Southern Arrente and Arabana person Lauren Scott highlights how climate change impacts intangible cultural property such as language.
Through a new editorial partnership, Right Now and Groundswell are platforming stories that explore the intersection of climate change and human rights, pertaining to First Nations justice.
Blackness has long been absent from Australian public galleries. And if present, it is often portrayed as the voiceless and nameless muse or servant to the whiteness of the protagonist. Importantly the National Gallery of Victoria’s Triennial shows signs of change.
Curated by Kaantju woman Shonae Hobson, the Bendigo Art Gallery’s first-ever First Nations Curator, Piinpi, is a landmark exploration of the cultural importance of Indigenous seasonal knowledge, community connection and storytelling in a contemporary context.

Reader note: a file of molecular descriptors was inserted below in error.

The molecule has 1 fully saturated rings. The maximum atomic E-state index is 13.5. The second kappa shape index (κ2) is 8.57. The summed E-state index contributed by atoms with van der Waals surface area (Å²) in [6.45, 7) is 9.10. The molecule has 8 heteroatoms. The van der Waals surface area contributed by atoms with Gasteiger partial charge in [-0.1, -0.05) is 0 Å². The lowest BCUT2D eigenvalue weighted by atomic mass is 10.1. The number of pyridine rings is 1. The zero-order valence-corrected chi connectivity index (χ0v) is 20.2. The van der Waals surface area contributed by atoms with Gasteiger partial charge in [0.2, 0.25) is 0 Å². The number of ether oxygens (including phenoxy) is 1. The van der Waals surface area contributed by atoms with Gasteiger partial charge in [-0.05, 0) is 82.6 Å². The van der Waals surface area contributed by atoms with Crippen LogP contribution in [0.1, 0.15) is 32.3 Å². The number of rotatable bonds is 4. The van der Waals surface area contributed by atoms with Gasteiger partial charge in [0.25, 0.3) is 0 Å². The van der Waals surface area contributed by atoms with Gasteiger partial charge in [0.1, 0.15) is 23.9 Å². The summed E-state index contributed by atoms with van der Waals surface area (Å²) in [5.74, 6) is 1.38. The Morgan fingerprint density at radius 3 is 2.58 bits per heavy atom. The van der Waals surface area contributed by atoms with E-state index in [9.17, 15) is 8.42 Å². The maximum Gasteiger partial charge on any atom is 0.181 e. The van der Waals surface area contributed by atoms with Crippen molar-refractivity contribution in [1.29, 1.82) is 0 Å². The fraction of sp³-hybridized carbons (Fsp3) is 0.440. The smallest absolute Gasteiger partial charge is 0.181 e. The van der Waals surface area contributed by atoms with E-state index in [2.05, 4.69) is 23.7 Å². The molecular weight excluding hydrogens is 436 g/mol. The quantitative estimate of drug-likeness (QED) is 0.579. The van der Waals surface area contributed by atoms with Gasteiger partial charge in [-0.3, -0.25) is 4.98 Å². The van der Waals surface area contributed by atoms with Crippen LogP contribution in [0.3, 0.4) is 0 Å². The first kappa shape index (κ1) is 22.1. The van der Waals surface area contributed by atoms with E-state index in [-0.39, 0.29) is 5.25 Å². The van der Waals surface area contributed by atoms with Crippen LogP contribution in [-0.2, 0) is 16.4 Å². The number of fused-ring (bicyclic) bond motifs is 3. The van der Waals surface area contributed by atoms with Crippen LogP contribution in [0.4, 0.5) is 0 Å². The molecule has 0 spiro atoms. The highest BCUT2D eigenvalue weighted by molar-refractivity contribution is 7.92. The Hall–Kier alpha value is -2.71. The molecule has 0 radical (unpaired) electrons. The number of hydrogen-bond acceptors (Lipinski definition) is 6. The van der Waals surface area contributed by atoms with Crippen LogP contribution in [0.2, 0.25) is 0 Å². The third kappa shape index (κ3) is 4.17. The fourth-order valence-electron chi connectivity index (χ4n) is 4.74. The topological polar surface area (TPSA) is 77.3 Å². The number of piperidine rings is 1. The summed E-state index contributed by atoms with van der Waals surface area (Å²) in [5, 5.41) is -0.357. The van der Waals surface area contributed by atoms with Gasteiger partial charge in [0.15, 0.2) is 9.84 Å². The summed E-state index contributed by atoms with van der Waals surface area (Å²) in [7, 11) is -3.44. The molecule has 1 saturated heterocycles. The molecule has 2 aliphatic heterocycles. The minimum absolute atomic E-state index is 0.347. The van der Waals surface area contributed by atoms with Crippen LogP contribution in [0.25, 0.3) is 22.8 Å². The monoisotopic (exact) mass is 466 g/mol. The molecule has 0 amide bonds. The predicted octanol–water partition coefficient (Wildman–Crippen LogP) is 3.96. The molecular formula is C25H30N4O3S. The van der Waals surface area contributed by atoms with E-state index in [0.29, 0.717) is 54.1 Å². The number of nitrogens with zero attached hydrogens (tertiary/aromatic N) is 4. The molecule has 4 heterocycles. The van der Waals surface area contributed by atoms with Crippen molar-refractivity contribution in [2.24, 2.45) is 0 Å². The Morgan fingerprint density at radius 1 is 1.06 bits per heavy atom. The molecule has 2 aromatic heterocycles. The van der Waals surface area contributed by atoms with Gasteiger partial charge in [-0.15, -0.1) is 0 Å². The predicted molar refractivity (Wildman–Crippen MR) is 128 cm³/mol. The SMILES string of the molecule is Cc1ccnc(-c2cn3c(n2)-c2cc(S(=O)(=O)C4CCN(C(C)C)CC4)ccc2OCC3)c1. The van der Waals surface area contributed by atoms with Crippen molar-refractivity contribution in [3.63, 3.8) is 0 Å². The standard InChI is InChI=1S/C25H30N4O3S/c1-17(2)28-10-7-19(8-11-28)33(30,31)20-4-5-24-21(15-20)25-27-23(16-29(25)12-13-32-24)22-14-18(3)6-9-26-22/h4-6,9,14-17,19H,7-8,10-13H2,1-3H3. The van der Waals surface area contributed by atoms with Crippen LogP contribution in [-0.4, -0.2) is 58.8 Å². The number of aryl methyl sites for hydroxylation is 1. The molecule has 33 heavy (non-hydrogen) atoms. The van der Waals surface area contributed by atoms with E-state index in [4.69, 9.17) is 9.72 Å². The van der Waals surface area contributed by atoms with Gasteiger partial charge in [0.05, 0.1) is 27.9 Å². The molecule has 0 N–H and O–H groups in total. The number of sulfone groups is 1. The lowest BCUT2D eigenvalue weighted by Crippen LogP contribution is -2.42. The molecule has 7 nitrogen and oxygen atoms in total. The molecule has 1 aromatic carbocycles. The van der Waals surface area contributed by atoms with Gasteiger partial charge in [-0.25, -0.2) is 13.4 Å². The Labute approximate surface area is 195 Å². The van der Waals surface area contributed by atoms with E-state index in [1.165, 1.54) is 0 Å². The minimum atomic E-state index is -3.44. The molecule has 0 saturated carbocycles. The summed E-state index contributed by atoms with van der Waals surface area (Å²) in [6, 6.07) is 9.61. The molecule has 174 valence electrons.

As the world learns of police brutality in the US, Australians are too ready to ignore the deaths of Bla(c)k people in their own country.
To stop the spread of COVID-19 and to save lives, we need to responsibly release people from prisons.
We have decades of evidence that spells out what governments must do to save blak lives, so how do we use it?
“It is not enough to hear about justice, justice must be done,” writes Alison Whittaker in this piece for The Conversation.
Sarah Yeung reflects on the Quantum Words festival, investigating the ways in which science and language interact through colonial discourse and Indigenous knowledges.
Sharen Bart speaks to award-winning Noongar writer and scholar Kim Scott about Indigenous trauma, cultural recovery and what it means to be sustained by a pre-colonial heritage.
Tony Birch’s newest book is an insight into how the laws initiating and perpetuating the Stolen Generations affected families and towns in rural Australia.